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The sensible traveler

The fine print on cancellation fees can be costly

Email|Print| Text size + By Bruce Mohl
Globe Staff / October 2, 2005

Most tour operators charge cancellation fees, but travelers should be aware that not all of them define ''cancellation" the same way.

Gloria S. Betz and Peter G. Cohen of Santa Barbara, Calif., ran into an unexpected definition with a trip to Croatia and Slovenia they booked with Grand Circle Travel of Boston.

Last year they planned to fly to Germany this April to visit Cohen's daughter and her family and then join the Grand Circle tour. They booked their own flights, made travel plans with Cohen's daughter, and paid in full for the tour last November.

But in February, their careful planning went for naught when Grand Circle notified them that their tour was being merged with an identical tour leaving the following week because not enough people had signed up for the original departure date.

Grand Circle offered to pay the change fees on the couple's flights, but Cohen said the travel arrangements he had coordinated with his daughter made it impossible to delay the tour a week. He asked for a refund and arranged his own tour to the Dubrovnik region.

Grand Circle issued the refunds, but charged both Cohen and Betz a $300 cancellation fee. Cohen was astounded; he felt Grand Circle was the party that had effectively canceled the trip.

''That's just monumentally unfair. We didn't change anything. They changed the date -- we didn't," Cohen said.

Cohen wrote the head of Grand Circle a letter of protest, calling the imposition of cancellation fees an ''outrageous interpretation of policy."

''Everyone to whom we have told this story is shocked by the unfairness of this penalty that has been imposed on us because Grand Circle changed the dates of our tour and we were unable to conform to these arbitrary dates," Cohen wrote. ''It is obviously unreasonable and unfair."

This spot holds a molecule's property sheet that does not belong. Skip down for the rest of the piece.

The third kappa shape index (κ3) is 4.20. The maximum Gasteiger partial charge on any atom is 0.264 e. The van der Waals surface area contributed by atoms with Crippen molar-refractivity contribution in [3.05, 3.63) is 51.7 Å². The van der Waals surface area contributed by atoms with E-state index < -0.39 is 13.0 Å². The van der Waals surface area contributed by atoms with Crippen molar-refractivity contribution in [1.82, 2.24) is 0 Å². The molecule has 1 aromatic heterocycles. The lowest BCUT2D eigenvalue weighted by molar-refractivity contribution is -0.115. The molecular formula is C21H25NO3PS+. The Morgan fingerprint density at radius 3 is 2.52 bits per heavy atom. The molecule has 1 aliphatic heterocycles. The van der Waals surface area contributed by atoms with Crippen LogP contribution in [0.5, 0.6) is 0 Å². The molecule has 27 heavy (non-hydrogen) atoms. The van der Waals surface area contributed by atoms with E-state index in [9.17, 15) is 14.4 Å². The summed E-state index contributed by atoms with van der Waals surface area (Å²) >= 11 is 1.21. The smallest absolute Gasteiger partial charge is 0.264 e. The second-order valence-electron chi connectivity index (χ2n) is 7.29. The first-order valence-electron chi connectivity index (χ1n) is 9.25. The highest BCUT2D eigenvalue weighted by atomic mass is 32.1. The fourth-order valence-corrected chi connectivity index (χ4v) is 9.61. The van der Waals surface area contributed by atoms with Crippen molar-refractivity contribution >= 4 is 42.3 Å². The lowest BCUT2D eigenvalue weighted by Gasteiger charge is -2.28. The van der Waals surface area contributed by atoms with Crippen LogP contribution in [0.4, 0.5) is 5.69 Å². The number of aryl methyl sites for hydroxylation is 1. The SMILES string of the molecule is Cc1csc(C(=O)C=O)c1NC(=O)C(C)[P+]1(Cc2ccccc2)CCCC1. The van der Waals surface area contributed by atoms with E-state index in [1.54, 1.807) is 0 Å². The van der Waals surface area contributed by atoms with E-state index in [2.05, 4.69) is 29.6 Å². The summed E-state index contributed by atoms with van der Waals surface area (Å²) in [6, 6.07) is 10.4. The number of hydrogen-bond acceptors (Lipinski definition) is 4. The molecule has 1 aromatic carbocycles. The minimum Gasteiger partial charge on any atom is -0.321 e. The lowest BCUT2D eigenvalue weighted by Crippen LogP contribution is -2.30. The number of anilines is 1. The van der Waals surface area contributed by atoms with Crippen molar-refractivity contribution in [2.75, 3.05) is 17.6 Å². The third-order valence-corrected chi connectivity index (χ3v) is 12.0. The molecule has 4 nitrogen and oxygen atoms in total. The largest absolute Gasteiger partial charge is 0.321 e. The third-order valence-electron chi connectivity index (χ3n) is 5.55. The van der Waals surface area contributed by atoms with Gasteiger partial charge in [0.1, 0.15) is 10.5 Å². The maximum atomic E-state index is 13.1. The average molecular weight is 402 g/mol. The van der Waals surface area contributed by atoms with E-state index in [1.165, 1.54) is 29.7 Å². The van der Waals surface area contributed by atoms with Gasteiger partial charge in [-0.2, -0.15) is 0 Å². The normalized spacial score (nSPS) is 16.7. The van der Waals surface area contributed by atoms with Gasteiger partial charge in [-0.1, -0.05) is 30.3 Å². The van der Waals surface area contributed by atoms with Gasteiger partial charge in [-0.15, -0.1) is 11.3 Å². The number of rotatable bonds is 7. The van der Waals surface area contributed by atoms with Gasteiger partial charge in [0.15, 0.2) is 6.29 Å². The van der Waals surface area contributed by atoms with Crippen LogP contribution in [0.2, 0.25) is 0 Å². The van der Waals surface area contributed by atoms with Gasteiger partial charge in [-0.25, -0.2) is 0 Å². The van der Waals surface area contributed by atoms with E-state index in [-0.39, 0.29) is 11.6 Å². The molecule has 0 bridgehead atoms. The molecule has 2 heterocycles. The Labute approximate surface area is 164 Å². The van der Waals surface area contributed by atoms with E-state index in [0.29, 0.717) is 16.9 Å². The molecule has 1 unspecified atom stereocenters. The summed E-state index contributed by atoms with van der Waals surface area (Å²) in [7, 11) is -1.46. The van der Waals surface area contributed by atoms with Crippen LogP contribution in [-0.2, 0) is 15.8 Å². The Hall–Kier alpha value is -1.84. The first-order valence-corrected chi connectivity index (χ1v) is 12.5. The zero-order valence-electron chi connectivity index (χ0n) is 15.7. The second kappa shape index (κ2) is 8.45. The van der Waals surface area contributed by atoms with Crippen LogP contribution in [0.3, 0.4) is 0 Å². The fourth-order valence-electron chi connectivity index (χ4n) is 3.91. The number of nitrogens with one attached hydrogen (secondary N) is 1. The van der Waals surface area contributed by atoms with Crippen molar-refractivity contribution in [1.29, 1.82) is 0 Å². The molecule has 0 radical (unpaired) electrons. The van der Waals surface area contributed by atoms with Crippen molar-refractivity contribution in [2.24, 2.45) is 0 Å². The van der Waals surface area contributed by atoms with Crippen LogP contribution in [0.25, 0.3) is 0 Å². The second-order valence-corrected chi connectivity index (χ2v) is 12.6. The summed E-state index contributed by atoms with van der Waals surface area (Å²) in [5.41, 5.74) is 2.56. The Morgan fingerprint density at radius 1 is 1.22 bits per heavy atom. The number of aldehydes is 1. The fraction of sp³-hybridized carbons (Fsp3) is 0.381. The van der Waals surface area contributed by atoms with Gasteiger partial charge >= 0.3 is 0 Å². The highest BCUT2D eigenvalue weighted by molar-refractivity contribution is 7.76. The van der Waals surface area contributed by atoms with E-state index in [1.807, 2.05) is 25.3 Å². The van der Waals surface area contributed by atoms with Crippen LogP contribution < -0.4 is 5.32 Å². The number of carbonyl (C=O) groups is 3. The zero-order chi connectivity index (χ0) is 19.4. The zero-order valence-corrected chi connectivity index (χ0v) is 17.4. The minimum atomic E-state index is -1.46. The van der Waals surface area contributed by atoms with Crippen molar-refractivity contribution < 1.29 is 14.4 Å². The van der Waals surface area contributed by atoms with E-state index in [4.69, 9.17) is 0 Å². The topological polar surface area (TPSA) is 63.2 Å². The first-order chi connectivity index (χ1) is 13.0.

Grand Circle officials refused to budge, citing language in the company's terms and conditions that specifically addressed such situations. The language said Grand Circle reserves the right to change the departure date or cancel any trip that does not reach a minimum level of participation.

''If Grand Circle changes a departure date to another departure date that departs within 14 days from the original departure, cancellation penalties as described in this document still apply should you subsequently decide to cancel," the language states.

Cohen said he thought he had read all the materials associated with the trip, but couldn't remember this specific cancellation provision. He said he did not recall anyone at Grand Circle pointing it out to him.

Stephanie Nichols, a spokeswoman for Grand Circle, said the company makes every effort to operate all advertised departures, but in some cases that just cannot be done.

All cancellations at Grand Circle trigger a $125 processing fee, which the company says is the cost of administering a reservation. The company charges an additional $175 for land tours canceled 46 to 70 days before departure, which was the case with Cohen and Betz.

The combined fee rises to $500 with a cancellation 30 to 45 days before departure. There is no refund for a trip canceled less than 29 days before departure.

Ann Thomas, owner of the tour operator Western Discovery in Reno, Nev., and chairwoman of the National Tour Association, said every tour operator has its own policies for cancellations. Some handle cancellations the way Grand Circle does, but many don't.She said assessing a cancellation fee on a trip the tour operator has canceled may seem unfair, but it may be necessary if the company itself has paid out nonrefundable fees to hold rooms and transportation.

''I understand this couple's feeling and I empathize, but apparently it was clearly spelled out in the terms and conditions," Thomas said.

Contact Bruce Mohl at mohl@globe.com.

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